sumatra tsunami present and past

  • “Many who escaped death in what was possibly the deadliest tsunami in more than 200 years now face hunger and disease. The United Nations mobilized what it called the biggest relief operation in its history [...] ”


Image credits:

Click images for full-size version.


Note that previously gray roads and light-coloured compounds are now brown from floodwater.

  • The epicentre of the 9.0 Richter undersea quake that formed the tsunami of 26 December 2004 was about 155 miles from the north-western coast of Sumatra.

  • “A tsunami in 1883 at Krakatoa, off southern Sumatra, killed 36,000 and one in the South China Sea in 1782 killed 40,000, according to the U.S. National Geophysical Data Center.” [Quoted from Reuters]

  • “The deadly Asian earthquake may have permanently accelerated the Earth's rotation -- shortening days by a fraction of a second -- and caused the planet to wobble on its axis [...] ” [Quoted from]

  • Present estimates suggest that this earthquake had the energy of more than 10,000 Hiroshima bombs, that is between 150 to 200 million tons of TNT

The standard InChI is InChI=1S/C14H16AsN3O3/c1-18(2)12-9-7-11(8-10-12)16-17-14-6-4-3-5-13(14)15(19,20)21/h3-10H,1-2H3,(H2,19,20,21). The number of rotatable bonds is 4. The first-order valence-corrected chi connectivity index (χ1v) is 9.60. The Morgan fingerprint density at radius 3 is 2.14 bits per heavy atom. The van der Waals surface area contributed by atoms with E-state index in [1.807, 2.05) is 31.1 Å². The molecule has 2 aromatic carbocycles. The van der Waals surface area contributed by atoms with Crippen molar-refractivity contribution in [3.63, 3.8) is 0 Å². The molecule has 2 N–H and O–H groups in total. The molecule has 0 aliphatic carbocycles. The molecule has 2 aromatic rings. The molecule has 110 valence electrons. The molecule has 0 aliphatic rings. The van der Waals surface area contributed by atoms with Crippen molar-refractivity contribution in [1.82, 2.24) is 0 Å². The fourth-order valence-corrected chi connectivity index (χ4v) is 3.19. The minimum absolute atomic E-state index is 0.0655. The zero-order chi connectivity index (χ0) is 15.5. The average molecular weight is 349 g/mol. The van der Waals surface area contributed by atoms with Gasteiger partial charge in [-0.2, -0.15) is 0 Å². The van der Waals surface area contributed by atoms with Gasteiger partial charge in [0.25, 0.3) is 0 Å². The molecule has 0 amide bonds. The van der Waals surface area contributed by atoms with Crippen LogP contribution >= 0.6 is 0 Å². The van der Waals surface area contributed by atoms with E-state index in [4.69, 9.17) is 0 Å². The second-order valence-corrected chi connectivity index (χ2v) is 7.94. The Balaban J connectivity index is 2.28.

• The wave went up to 5 kilometres inland.

  • The last large tectonic event also on this fault, that resulted in an earthquake, was in 1843. Thus the pressures and forces have had 162 years to build up. This is why the sea-quake was so powerful (9.0 on the Richter scale). The tectonic rupture is reported as being 1,200 kilometres long, and as occurring as three events, within seconds of each other. The first was to the west of North Sumatra, initiating two more slips further north.

  • The largest tsunami recorded measured 210 feet, about 18 stories above sea level, when it reached Siberia's Kamchatka Peninsula in 1737 - probably!
    [33 feet has been reported so far for the Sumatran tsunami.]

  • 2004 Sumatran quake disaster - toll so far exceeds over 250,000 [February, 2005]